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Laid-off, Migrant Workers to Receive Gov't Aid

The government is to improve job services for urban laid-off workers and rural migrant workers to keep the unemployment rate down.

The Ministry of Labor and Social Security said it would continue the active employment policy to promote reemployment for laid-off workers and remove urban restrictions for rural migrant workers.

Liu Danhua, deputy director of the ministry's training and employment bureau, said China had established a public employment services mechanism for the jobless.

Liu said the mechanism had enabled the establishment of 3,860 government-funded employment agencies across the country by the end of 2005, with about 27,000 staff.

The ministry also encouraged the opening of private agencies to expand channels for job-seekers, said Liu.

By the end of 2005, about 8,600 private agencies had been set up, playing an important role in improving services for laid-off and migrant workers.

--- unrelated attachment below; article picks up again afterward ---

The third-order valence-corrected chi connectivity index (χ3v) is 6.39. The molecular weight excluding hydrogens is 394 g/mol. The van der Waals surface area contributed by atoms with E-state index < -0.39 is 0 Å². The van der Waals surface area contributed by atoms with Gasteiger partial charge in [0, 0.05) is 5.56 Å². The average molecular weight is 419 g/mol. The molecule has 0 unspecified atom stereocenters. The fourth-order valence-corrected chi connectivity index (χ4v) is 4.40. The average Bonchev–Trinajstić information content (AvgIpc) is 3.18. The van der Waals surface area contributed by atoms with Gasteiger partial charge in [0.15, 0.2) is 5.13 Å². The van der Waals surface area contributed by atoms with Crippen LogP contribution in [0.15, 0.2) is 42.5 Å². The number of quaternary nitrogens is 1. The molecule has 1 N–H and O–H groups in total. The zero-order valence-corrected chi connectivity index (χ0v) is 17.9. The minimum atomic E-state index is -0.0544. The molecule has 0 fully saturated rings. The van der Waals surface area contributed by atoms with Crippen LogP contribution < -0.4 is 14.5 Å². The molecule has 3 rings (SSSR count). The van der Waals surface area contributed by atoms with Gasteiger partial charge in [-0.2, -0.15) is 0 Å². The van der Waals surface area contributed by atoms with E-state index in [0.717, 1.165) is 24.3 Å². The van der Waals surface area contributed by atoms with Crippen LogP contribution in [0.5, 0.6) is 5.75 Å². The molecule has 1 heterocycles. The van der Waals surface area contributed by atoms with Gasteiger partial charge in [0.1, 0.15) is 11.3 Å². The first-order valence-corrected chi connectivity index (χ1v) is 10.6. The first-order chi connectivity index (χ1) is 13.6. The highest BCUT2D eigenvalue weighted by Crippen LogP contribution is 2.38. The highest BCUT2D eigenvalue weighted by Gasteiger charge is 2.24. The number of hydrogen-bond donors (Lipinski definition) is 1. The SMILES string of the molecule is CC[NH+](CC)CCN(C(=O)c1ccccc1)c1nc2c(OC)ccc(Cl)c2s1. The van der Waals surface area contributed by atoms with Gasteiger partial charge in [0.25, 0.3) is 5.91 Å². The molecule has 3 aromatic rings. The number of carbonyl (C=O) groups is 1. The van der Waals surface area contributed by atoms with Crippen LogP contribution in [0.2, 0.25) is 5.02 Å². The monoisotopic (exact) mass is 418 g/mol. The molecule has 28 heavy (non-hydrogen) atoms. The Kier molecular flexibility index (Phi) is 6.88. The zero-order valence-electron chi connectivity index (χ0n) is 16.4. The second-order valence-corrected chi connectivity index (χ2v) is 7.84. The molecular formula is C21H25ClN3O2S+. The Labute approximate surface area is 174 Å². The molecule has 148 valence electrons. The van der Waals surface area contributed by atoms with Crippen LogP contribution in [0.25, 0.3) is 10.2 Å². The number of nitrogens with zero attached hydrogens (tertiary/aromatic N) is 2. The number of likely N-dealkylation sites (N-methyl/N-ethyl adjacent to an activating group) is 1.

The world's most populous country will continue to be troubled by unemployment, said the Ministry of Labor and Social Security in its 2006-2010 development outline.

The outline says most of the employment pressure stemmed from workers laid off from state or collective businesses, a rising number of college graduates, rural migration and farmers losing out to industrial development and urbanization.

Officials place the population of migrant workers at 150 million, or 11.5 percent of the population, around double that of ten years ago.

The outline says the ministry aims to keep the urban unemployment rate below five percent between 2006 and 2010 despite mounting pressure from the growing labor force.

(Xinhua News Agency November 23, 2006)

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